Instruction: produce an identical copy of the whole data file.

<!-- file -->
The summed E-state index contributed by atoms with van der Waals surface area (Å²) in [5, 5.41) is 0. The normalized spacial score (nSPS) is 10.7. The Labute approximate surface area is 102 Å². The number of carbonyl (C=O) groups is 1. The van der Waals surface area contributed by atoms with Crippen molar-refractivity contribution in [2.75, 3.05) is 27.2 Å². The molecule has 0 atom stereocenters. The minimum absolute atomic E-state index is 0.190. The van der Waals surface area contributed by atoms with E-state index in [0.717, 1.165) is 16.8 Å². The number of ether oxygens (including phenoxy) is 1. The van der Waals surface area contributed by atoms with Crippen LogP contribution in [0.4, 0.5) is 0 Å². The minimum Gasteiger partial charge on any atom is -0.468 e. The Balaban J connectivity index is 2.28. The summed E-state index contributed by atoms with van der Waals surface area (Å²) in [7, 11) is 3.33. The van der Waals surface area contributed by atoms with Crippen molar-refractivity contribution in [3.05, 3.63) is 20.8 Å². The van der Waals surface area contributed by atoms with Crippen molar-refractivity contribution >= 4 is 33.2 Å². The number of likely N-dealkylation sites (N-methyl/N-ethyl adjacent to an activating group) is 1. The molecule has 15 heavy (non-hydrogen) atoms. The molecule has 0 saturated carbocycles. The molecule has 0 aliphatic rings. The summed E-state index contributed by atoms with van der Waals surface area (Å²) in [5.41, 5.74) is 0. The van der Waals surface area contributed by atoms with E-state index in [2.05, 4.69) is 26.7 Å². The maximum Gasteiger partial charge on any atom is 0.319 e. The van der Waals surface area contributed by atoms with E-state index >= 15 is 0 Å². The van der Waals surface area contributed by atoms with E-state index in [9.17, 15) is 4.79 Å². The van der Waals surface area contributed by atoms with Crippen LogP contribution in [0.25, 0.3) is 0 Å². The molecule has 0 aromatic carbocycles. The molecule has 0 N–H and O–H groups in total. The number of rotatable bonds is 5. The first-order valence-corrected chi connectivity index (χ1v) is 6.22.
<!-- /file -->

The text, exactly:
The summed E-state index contributed by atoms with van der Waals surface area (Å²) in [5, 5.41) is 0. The normalized spacial score (nSPS) is 10.7. The Labute approximate surface area is 102 Å². The number of carbonyl (C=O) groups is 1. The van der Waals surface area contributed by atoms with Crippen molar-refractivity contribution in [2.75, 3.05) is 27.2 Å². The molecule has 0 atom stereocenters. The minimum absolute atomic E-state index is 0.190. The van der Waals surface area contributed by atoms with E-state index in [0.717, 1.165) is 16.8 Å². The number of ether oxygens (including phenoxy) is 1. The van der Waals surface area contributed by atoms with Crippen LogP contribution in [0.4, 0.5) is 0 Å². The minimum Gasteiger partial charge on any atom is -0.468 e. The Balaban J connectivity index is 2.28. The summed E-state index contributed by atoms with van der Waals surface area (Å²) in [7, 11) is 3.33. The van der Waals surface area contributed by atoms with Crippen molar-refractivity contribution in [3.05, 3.63) is 20.8 Å². The van der Waals surface area contributed by atoms with Crippen molar-refractivity contribution >= 4 is 33.2 Å². The number of likely N-dealkylation sites (N-methyl/N-ethyl adjacent to an activating group) is 1. The molecule has 15 heavy (non-hydrogen) atoms. The molecule has 0 saturated carbocycles. The molecule has 0 aliphatic rings. The summed E-state index contributed by atoms with van der Waals surface area (Å²) in [5.41, 5.74) is 0. The van der Waals surface area contributed by atoms with E-state index in [2.05, 4.69) is 26.7 Å². The maximum Gasteiger partial charge on any atom is 0.319 e. The van der Waals surface area contributed by atoms with E-state index >= 15 is 0 Å². The van der Waals surface area contributed by atoms with E-state index in [9.17, 15) is 4.79 Å². The van der Waals surface area contributed by atoms with Crippen LogP contribution in [0.25, 0.3) is 0 Å². The molecule has 0 aromatic carbocycles. The molecule has 0 N–H and O–H groups in total. The number of rotatable bonds is 5. The first-order valence-corrected chi connectivity index (χ1v) is 6.22.